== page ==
Grupo de Institutos, Fundações e Empresas Network, which gathers 125 private social investors from Brazil, allocated more than 3 billion reais to projects in 2014. The demands of the supporters have grown gradually, as the volume of resources increased (Golini et al., 2014). The nominal growth rate of the funds offered by this network was 18.5 percent between 2009 and 2014 (Grupo de Institutos Fundações e Empresas, 2015).

NGOs generally raise funds linked to projects, for activities related to their institutional mission, by submitting project proposals to donors; and they also gather resources not related to specific projects, which are expenses of the organization, through commercial processes (sales of products and services), auctions, fundraising dinners, crowdfunding, etc. (Lacruz et al., 2017). In this study, we focused on donations related to projects.

The motivation for NGOs to adopt market management practices (Tenório, 1999) stems partly from the dynamism of the historical trajectory of NGOs’ qualification (Silva, 2010), which made them shift from a fundamentally philanthropic model to a corporate one, in a process named by Salamon (1997) as “marketization.”

As a consequence, the corporate model brings together partnerships that trigger temporary organizational arrangements (Bakker et al., 2016), to coordinate activities resulting from partnerships with organizations, businesses, states, foundations, and associations, as well as other NGOs (arising from fundraising in the donation market). The more intense competition for public and private resources compels NGOs to professionalize their processes and management models (Lacruz et al., 2017), through project management, in general, and PMO in particular, in order to become more competitive.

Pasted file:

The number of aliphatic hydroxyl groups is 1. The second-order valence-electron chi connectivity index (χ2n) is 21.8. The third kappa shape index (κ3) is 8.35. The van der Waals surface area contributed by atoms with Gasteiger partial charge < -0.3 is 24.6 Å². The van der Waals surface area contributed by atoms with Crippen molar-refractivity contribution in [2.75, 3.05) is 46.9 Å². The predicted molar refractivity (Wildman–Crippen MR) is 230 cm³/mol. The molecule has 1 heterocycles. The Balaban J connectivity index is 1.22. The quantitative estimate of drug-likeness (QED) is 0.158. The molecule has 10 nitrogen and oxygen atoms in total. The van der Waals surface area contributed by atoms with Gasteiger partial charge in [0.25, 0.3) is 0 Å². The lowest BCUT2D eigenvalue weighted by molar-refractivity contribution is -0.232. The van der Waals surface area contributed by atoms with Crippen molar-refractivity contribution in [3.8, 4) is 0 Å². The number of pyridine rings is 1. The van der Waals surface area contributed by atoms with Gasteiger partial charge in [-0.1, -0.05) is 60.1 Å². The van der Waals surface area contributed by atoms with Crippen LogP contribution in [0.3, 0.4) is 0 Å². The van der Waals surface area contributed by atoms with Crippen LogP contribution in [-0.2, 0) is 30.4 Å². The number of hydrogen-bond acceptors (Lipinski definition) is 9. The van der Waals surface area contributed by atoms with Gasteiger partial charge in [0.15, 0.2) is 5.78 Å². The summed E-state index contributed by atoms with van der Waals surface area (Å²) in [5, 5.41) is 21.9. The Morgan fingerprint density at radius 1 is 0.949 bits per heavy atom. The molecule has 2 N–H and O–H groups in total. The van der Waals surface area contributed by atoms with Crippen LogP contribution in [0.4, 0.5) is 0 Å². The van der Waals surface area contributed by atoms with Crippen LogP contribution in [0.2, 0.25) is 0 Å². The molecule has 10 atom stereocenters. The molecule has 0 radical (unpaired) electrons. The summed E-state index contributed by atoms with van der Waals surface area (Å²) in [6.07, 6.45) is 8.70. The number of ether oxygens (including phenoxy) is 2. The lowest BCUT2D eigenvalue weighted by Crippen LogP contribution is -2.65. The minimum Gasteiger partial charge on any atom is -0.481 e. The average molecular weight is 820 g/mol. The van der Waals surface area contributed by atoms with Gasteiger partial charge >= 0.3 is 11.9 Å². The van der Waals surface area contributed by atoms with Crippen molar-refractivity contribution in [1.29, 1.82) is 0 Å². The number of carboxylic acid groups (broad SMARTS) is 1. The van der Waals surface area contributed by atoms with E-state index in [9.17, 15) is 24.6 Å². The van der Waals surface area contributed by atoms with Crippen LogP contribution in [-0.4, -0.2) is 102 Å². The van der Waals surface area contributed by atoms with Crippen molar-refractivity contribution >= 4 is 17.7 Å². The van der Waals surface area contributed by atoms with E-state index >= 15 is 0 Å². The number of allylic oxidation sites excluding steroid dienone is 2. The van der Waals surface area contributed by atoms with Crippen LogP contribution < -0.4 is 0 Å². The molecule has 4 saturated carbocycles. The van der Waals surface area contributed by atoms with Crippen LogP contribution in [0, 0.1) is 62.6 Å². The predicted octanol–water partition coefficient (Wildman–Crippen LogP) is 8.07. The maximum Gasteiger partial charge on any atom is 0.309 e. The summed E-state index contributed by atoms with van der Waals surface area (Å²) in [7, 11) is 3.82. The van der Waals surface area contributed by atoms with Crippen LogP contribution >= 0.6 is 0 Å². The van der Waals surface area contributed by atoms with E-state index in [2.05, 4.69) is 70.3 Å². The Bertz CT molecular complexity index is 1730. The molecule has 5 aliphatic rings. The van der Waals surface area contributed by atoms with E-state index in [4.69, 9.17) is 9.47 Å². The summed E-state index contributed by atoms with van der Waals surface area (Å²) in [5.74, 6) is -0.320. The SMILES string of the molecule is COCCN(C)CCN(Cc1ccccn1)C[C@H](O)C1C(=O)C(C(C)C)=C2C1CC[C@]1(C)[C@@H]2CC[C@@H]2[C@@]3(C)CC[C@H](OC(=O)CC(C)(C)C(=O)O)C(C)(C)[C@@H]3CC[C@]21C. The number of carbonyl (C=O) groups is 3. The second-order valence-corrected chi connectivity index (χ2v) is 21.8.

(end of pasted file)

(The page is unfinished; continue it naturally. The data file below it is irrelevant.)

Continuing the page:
Organizations have established and integrated units, typically known as PMOs, into their organizational structures. These are considered innovative and highly effective (Alexandrova et al., 2015), in an effort to manage their projects more effectively (Pellegrinelli and Garagna, 2009; Jalal and Koosha, 2015). This has also happened with some NGOs (Golini et al., 2014; Crawford, 2002; Dinsmore, 1999).

In this study, we assumed that the theoretical framework of RBV is appropriate to analyze NGOs’ behavior, and we concentrated on the set of resources and competencies that belong to these organizations, or were externally acquired. In this perspective, we examined PMOs as an internal strategic resource of the organization that can provide a sustainable competitive advantage in project management. We understood that combining the organization’s resources intentionally and rationally (from the perspective of the attribute “resource organization”) is a strategic action that contributes to the achievement of organizational goals in projects of the donation market, thereby attaining a sustainable competitive advantage (Barney and Hesterly, 2007).